In addition to being learned and a true academic, McGregor was known to the boys in their school as a fair and understanding man. In winter, he ignored their sleigh runs from the schoolhouse down to the river. However, his turning a blind eye to those runs did not sit well with Dr. John Hyde, (see Hyde Road), who tried to end them. The boys dubbed the worthy doctor, “Old Mercury,” a name that stuck rather unfairly, for years.
Apparently, the headmaster was not a man to cross. Adelaide Leitch tells this story in the book Floodtides of Fortune: "It was his habit to return to his home over a footbridge across the Avon. At one end was a piece of square timber laid angle-wise over a ditch, and the right of passage went, as a matter of course, to the strongest. One day a particularly loutish young man caught Mr. McGregor right there and did not offer to retreat. Scarcely missing a stride, the master dumped the fellow into the mud and continued on his way."
In 1855, the log schoolhouse was replaced on the same site by a new Central Common School. (see Central School, St. Andrew Street). In 1926, the site of those schools was marked by a stone and plaque in a ceremony on the library lawn, at the same time as the library addition was celebrated.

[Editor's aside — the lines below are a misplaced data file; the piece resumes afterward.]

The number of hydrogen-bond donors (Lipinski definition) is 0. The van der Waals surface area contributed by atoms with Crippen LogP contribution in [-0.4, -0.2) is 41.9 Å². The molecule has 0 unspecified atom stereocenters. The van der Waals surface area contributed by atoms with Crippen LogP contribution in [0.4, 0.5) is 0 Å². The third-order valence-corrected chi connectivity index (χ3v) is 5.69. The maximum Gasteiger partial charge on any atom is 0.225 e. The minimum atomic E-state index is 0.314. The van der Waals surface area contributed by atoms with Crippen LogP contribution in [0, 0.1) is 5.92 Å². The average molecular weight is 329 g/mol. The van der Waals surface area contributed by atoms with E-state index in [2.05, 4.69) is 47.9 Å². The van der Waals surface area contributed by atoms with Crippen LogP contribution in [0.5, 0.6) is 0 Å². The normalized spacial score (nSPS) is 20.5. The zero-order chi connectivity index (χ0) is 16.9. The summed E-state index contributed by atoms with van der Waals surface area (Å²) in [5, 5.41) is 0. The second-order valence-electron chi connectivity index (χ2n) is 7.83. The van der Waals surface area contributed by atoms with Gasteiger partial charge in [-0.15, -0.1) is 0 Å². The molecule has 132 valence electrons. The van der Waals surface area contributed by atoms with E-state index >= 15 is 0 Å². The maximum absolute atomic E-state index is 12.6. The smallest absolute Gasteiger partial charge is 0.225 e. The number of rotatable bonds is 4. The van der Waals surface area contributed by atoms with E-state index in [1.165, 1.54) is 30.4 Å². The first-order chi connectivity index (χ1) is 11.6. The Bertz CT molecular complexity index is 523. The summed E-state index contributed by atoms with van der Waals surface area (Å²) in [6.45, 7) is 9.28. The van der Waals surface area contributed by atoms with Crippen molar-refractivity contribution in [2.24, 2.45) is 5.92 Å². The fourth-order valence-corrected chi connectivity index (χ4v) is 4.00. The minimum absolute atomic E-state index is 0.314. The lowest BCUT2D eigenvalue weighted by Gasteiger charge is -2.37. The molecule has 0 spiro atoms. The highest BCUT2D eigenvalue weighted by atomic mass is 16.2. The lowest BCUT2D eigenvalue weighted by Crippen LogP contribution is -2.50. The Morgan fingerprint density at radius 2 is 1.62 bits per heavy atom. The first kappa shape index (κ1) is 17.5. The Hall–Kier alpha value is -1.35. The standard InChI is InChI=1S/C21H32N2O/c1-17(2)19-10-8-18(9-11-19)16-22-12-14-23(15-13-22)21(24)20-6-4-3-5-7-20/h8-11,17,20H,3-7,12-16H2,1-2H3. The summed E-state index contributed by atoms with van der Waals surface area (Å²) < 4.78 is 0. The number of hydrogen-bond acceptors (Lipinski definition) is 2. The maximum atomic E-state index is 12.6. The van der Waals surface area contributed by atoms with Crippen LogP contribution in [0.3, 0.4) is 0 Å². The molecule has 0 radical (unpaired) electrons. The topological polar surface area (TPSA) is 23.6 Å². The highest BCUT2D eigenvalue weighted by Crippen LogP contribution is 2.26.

McGregor remained schoolmaster for some years, but after he retired, for some unknown reason, he moved to Texas, where he lived until his death in 1892.
Footnote: In 1855, another MacGregor, unrelated to Alex, a Scottish-born Charles John MacGregor (1833-1904), was hired as the first teacher at the new grammar school, the "high school" on Norman Street. He was a teacher, but also a customs clerk, and, in 1886-1987 the first mayor of Stratford after the city separated from Perth County.
In the first written report on this school by the inspector to Egerton Ryerson, dated March 1855, there was an assessment of this young MacGregor’s prospects: 'The master is mild but firm, seldom using the rod. He is young and inexperienced but, as he is willing and winning in manner, he is likely to succeed."
MacGregor succeeded well enough to still be there in 1882, as headmaster at the "new" high school, known as Stratford Collegiate, which had been 1878 on St. Andrews Street when young Cam Mayberry (see Mayberry Place) came to Stratford, also young, inexperienced and willing. Mayberry was hired first as the classics master, in 1882, and eight years later, in 1890, became principal at the Stratford Collegiate (see St. Andrew Street). Source: Adelaide Leitch: Floodtides of Fortune. Compiled by Gord Conroy